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Persona 4: The Animation Complete Collection Blu-ray Anime Review

6 min read

The Hit Game Is Now A Spectacular Anime!

What They Say
When Yu Narukami moves to the country town of Inaba to stay with his uncle and cousin, he’s expecting a lot more peace and quiet than he’s used to in the big city. What he isn’t expecting is for his uncle’s job as a police detective to spill over into his own life, or for the murders that are occurring across town to be somehow linked to Yu’s own strange experiences, odd local weather patterns, and a mysterious TV show world that seems to be attempting to get Yu to enter it!

Now, together with a new group of friends, Yu must plunge into a bizarre alternate reality where he gains unique abilities that will either help him solve the riddle of the mystery killer… or lead him to his doom.

The Review!
The audio for Persona 4 the Animation is really impressive. The soundtrack sounds like it didn’t change much from the game, but the music came in crisp and clear. I was also really impressed with both the quality of the voice acting and the sound. The voices were never too soft or too loud, and I never felt like the sound effects overpowered them. It feels like Sentai Filmworks went all out when they dubbed this.

1080p high-definition is pretty much the epitome of what it means to watch something on Blu-ray. The lines are crisp and clean, none of the colors are smudged or feel grainy. The animation is also very fluid. I was really impressed with the visuals and how well they paired with the high-end quality that can only be found in Blu-ray.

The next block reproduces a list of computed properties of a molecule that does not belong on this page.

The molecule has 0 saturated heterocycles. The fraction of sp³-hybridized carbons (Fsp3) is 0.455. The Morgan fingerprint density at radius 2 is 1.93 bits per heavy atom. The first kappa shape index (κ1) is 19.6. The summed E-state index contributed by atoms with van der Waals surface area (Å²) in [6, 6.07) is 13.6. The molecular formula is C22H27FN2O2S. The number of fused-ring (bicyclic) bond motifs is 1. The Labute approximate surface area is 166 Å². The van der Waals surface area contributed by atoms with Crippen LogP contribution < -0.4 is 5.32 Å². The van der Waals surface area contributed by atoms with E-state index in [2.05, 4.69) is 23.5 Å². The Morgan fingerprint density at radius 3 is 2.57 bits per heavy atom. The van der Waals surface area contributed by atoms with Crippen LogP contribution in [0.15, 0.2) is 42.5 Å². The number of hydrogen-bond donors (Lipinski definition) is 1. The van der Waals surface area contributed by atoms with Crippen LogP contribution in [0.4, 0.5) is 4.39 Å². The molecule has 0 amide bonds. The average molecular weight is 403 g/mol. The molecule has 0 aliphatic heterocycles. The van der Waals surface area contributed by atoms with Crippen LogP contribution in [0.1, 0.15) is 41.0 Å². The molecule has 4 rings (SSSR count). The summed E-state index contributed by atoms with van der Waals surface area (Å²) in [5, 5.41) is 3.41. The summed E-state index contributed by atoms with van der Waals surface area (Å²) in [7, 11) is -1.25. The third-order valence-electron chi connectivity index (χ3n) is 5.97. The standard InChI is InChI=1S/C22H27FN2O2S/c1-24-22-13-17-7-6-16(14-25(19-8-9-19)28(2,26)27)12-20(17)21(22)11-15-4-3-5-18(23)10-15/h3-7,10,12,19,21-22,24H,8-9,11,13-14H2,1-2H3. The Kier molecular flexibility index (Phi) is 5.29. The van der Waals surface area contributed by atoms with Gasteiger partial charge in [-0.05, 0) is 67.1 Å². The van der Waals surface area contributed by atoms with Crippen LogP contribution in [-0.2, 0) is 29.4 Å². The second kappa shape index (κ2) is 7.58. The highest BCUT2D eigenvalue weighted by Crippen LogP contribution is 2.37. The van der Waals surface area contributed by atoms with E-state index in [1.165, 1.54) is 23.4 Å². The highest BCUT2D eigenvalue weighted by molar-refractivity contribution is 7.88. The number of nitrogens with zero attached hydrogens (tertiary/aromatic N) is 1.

The packaging is the standard blue found on all Blu-ray cases. The front cover features a very nice piece of art with the protagonist, Yu Narukami, at the bottom. His hand is out and there’s a glowing blue card hovering over it. He’s also surrounded by more cards, which are the keys to his personas. In the background above him are two personas; his Izanagi and another Izanagi that looks evil. The title, P4 Persona 4 The Animation, stands boldly in the center with mostly white font. The back is a bit unusual. It’s a strange shade of yellow. It looks like a beam. The blurb and several screenshots are on it. Below that is the information about the series and Sentai Filmworks.

Each menu features one of the main Persona characters on the right, and the selections on the left. Discs one through three all feature the episodes, which can be watched in Japanese with English subtitles or English.

Special Features: Director’s Cut Episode 1, Japanese Commentaries, Person 4’s Mr. Experiment; The Unlucky Ninja, Mr. Experiment; The Unlucky Gentleman, Mr. Experiment; The Unlucky Ninja, Mr. Experiment ~ Final Episode; The Unlucky Ninja, Experiment Girl; A Brief lesson on Izanagi & Izanami, Japanese Promos, TV Spots, Clean Opening Animation, Clean Closing Animation.

Content: (Please note that this portion of the review may contain spoilers):
Our anime begins in the velvet room. For those who have played the game, you’ll recognize the velvet room. For those who haven’t, this room is a place that reminds me of the interior to a limousine. There, the protagonist meets Igor and Margaret, who tells him that he is about to go on a great journey of discovery… or something to that effect. Anyway, after the velvet room scene, we are introduced to Yu Narukami, the protagonist of this series. Yu came from Tokyo all the way to Inaba because his parents were traveling for work. During the first episode, we are introduced to several other characters, including Yu’s uncle, niece, and a guy at the gas station. The next day he goes to school and meets Chie and Yosuke. However, his arrival at the school is eclipsed by the sudden murder of a TV hostess on campus. Even stranger, Yu and his new friends accidentally enter a portal through a TV and discover a nightmare world infested by fog and monsters.